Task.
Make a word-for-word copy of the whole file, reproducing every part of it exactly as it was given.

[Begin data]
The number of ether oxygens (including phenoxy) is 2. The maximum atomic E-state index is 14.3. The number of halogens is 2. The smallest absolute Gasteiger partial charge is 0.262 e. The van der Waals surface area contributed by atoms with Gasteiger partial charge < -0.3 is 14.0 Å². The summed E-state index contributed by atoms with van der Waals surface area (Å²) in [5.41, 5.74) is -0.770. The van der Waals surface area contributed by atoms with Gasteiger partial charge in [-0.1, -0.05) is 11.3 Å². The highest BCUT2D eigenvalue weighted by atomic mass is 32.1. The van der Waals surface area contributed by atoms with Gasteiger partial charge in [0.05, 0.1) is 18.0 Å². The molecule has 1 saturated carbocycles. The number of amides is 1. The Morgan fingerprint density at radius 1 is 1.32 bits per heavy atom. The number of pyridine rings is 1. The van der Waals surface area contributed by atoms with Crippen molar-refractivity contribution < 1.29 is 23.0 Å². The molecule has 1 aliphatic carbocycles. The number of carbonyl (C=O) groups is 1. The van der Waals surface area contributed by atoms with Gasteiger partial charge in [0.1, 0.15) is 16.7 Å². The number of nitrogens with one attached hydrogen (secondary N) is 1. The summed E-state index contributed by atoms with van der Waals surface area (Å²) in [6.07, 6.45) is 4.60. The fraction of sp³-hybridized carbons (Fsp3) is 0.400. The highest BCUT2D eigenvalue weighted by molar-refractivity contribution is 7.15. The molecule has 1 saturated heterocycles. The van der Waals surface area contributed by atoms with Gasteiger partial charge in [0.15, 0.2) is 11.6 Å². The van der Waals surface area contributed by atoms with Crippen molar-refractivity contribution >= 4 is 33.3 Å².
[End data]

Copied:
The number of ether oxygens (including phenoxy) is 2. The maximum atomic E-state index is 14.3. The number of halogens is 2. The smallest absolute Gasteiger partial charge is 0.262 e. The van der Waals surface area contributed by atoms with Gasteiger partial charge < -0.3 is 14.0 Å². The summed E-state index contributed by atoms with van der Waals surface area (Å²) in [5.41, 5.74) is -0.770. The van der Waals surface area contributed by atoms with Gasteiger partial charge in [-0.1, -0.05) is 11.3 Å². The highest BCUT2D eigenvalue weighted by atomic mass is 32.1. The van der Waals surface area contributed by atoms with Gasteiger partial charge in [0.05, 0.1) is 18.0 Å². The molecule has 1 saturated carbocycles. The number of amides is 1. The Morgan fingerprint density at radius 1 is 1.32 bits per heavy atom. The number of pyridine rings is 1. The van der Waals surface area contributed by atoms with Crippen molar-refractivity contribution < 1.29 is 23.0 Å². The molecule has 1 aliphatic carbocycles. The number of carbonyl (C=O) groups is 1. The van der Waals surface area contributed by atoms with Gasteiger partial charge in [0.1, 0.15) is 16.7 Å². The number of nitrogens with one attached hydrogen (secondary N) is 1. The summed E-state index contributed by atoms with van der Waals surface area (Å²) in [6.07, 6.45) is 4.60. The fraction of sp³-hybridized carbons (Fsp3) is 0.400. The highest BCUT2D eigenvalue weighted by molar-refractivity contribution is 7.15. The molecule has 1 saturated heterocycles. The van der Waals surface area contributed by atoms with Gasteiger partial charge in [0.15, 0.2) is 11.6 Å². The van der Waals surface area contributed by atoms with Crippen molar-refractivity contribution >= 4 is 33.3 Å².